When washing the hands, all jewelry needs to be removed prior to commencing and hands rinsed under warm running water. The soap should be lathered using friction with all fingers and hand surfaces covered adequately. The faucet should be turned off by using the elbow or wrist. The hands should be dried using a single use towel or hot air hand drying machine. The skin should be patted and not rubbed so as to prevent any cracking.

If one uses disposable towels, they should be discarded immediately after use. Excoriation on the skin may result in colonization of bacteria and increased possibility of blood borne viruses and other microorganisms' infection spread.

Compliance to hand washing may decrease when hands are sore, in such instances, an adequate amount of antiseptic rub should be dubbed on all surfaces and the antiseptic allowed to dry on its own (WHO, 2009).



The increasing HAI rates along with evidence that suggests that infection control and active surveillance can help in the prevention of HAIs has resulted in the development of hospital infection and epidemiology programs. Hospital Acquired infections are preventable and with adherence to hand washing protocols, the occurrence of HAIs can be reduced significantly. Nurses and other healthcare workers need to be compelled to follow strict hand washing guidelines as by doing so; the costs of patient care can be reduced. In addition, hand washing should be practiced regularly for the individual protection of the nurses and care staff from cross contamination resulting from contact with patients or the patients' surrounding environments.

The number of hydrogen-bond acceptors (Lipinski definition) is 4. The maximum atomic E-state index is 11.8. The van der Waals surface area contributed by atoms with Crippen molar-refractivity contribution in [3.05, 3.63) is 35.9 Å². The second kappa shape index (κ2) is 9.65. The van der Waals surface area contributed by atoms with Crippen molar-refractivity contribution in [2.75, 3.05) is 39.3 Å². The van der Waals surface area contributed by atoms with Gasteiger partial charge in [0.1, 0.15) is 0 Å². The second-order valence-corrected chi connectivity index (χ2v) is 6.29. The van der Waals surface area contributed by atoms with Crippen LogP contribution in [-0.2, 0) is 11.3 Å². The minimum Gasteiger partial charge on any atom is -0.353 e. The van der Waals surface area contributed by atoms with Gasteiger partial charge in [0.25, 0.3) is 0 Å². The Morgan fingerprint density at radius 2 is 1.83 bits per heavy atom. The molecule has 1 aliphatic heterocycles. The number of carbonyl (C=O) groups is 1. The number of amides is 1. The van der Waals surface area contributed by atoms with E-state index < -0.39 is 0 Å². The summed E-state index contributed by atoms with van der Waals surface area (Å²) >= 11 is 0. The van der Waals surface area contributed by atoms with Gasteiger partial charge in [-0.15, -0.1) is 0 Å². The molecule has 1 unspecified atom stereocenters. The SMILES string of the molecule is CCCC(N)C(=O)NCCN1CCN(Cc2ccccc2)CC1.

AHRQ PSNet Patient Safety Network(2007). Error chain. [Accessed April 26, 2017].

Dettenkofer, M., & Conrad, A. (2010). Hand Hygiene for the Prevention of Nosocomial Infections. deutsches arzteblatt international, 107(8), 139-139.

Gould DJ, Moralejo D, Drey N, Chudleigh JH (2010) Interventions to improve hand hygiene compliance in patient care Cochrane Database of Systematic Reviews Issue 9. Art. No.: CD005186. DOI: 10.1002/14651858.CD005186.pub3.